Most people like to think that conspiracy theories are confined to the margins of society, but they have never been merely peripheral. They are expressions of something important about the cultures from which they emerge. From the Manchester United superfan who believes that covid-19 was engineered by global elites to the 4chan-dwelling adherents of the “Great Replacement” theory, the people who invent and spread conspiracy theories are channelling the preoccupations of the societies in which they live. Three centuries ago Jonathan Swift wrote that “falsehood flies, and the truth comes limping after it; so that when men come to be undeceived, it is too late; the jest is over, and the tale has had its effect.” No-one will ever put an end to such theories—but as our coverage explains, by looking closely at them, and the reasons why some people are so keen to share them, something useful may be learned about real-world anxieties.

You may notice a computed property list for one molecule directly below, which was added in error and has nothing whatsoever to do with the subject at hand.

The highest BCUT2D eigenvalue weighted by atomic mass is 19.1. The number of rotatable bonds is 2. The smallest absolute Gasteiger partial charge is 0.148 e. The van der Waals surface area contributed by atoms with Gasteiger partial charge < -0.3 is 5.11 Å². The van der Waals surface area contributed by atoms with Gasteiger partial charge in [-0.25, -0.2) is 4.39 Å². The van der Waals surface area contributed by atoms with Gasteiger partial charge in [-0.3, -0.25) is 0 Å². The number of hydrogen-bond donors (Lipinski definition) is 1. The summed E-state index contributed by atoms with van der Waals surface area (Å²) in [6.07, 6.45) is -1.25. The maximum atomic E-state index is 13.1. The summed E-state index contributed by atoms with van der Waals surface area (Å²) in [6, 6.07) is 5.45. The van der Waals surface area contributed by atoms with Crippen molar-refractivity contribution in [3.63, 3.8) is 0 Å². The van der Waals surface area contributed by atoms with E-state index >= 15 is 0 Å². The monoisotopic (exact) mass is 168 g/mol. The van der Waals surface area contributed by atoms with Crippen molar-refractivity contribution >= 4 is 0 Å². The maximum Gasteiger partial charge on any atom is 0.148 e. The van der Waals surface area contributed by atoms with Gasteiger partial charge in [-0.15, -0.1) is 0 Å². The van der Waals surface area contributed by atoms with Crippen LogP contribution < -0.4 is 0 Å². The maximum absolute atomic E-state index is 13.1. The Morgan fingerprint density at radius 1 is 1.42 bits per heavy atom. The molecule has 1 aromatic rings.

Is the internet to blame for the rise of conspiracy theories or are they a symptom of political malaise?
And why has it spread to mainstream politics?
Covid and the internet are fuelling a global boom in bonkers beliefs
The novelist seeks to explain America’s current tumult. She falls short
Those who think the world is full of intrigue and plots often have their own language
A conspiracy-monger at last faces the consequences of warping the facts
Conspiracy theories about the Georgia Guidestones were common
An interview with Nancy L. Rosenblum and Russell Muirhead, authors of “A Lot of People Are Saying”
Extra conspiracy theory
Satanist ‘artist’ Marina Abramović poses with Jacob Rothschild (The Economist’s family-owned), who is also a lover of the ‘arts’… The painting behind them ‘just happens’ to be “Satan summoning his Legions” (1797), by Sir Thomas Lawrence… Notice how the painting is lighted too…